October 12, 2005
Professor slams intelligent design in Penn. schools
By Jon Hurdle
HARRISBURG, Pennsylvania (Reuters) - A professor on
Wednesday slammed the teaching of intelligent design as a blow
to science education as he testified in a lawsuit over whether
the theory should be introduced in schools as an alternative to
have ever heard of in science education," said Brian Alters,
who teaches science education at Harvard University and McGill
University in Montreal and was called as an expert witness by
parents suing the Dover, Pennsylvania, school district.
The federal court trial over teaching theories of human
origins in U.S. schools pits Christian conservatives, who say
nature is so complex it must have been the work of a God-like
creator, against teachers and scientists who back Charles
Darwin's theory of evolution.
The case, seen as a major test of the issue, has echoes of
the famed Scopes Monkey trial of 1925 when lawyers squared off
in a Tennessee courthouse over the teaching of Darwin's work.
In Dover schools, ninth-grade biology students are given a
four-paragraph statement suggesting intelligent design as an
alternative to evolution and steering them to a book explaining
the theory. The district says the policy does not amount to
The 11 parents bringing the federal lawsuit say the policy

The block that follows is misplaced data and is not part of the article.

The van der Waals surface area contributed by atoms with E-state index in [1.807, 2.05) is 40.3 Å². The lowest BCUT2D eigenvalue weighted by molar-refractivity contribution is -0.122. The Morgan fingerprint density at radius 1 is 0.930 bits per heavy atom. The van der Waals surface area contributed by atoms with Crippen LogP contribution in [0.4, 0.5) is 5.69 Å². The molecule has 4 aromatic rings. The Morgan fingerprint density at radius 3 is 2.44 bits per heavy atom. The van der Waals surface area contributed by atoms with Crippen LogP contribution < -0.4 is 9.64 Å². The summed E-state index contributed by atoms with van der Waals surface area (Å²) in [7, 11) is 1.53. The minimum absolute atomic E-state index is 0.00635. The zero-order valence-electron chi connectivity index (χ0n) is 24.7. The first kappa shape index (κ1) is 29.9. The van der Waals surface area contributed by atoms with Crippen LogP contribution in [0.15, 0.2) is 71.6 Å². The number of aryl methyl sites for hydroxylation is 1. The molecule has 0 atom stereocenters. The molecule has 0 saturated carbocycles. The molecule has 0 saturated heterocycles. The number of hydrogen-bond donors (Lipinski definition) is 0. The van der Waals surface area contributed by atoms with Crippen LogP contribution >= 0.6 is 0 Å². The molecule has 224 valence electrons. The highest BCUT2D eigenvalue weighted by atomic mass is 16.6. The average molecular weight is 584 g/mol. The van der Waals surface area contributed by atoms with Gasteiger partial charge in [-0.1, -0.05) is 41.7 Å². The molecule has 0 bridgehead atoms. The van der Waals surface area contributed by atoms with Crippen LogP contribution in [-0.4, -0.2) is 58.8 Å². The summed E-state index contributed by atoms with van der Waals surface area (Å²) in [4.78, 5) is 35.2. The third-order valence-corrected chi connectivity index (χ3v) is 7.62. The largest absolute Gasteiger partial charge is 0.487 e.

is religiously based and illegal because it violates the U.S.
Constitution's separation of church and state.
Alters testified the statement amounted to teaching because
it was part of the learning process and that teaching the
theory may force students to choose between God and science.
"Evolution does not deny the existence of God," he said.
"It's not about God. You can play the game of science and still
have your religious beliefs."
Alters warned that high school students who were taught
intelligent design may suffer a loss of credibility in college
academics by mixing theology and science.
"It engenders misconceptions not only about evolution but
also about the whole process of science," he said.
Alters cited a recent survey by the 50,000-member National
Science Teachers Association showing that 31 percent of its
members reported being under pressure to teach creationism or
other nonscientific beliefs in science classes.
In at least 30 U.S. states, proponents of intelligent
design are trying to introduce it into classrooms through
school boards, state education standards or state legislation.
The trial is in its third week and is expected to last into
November. The defense is expected to begin presenting its case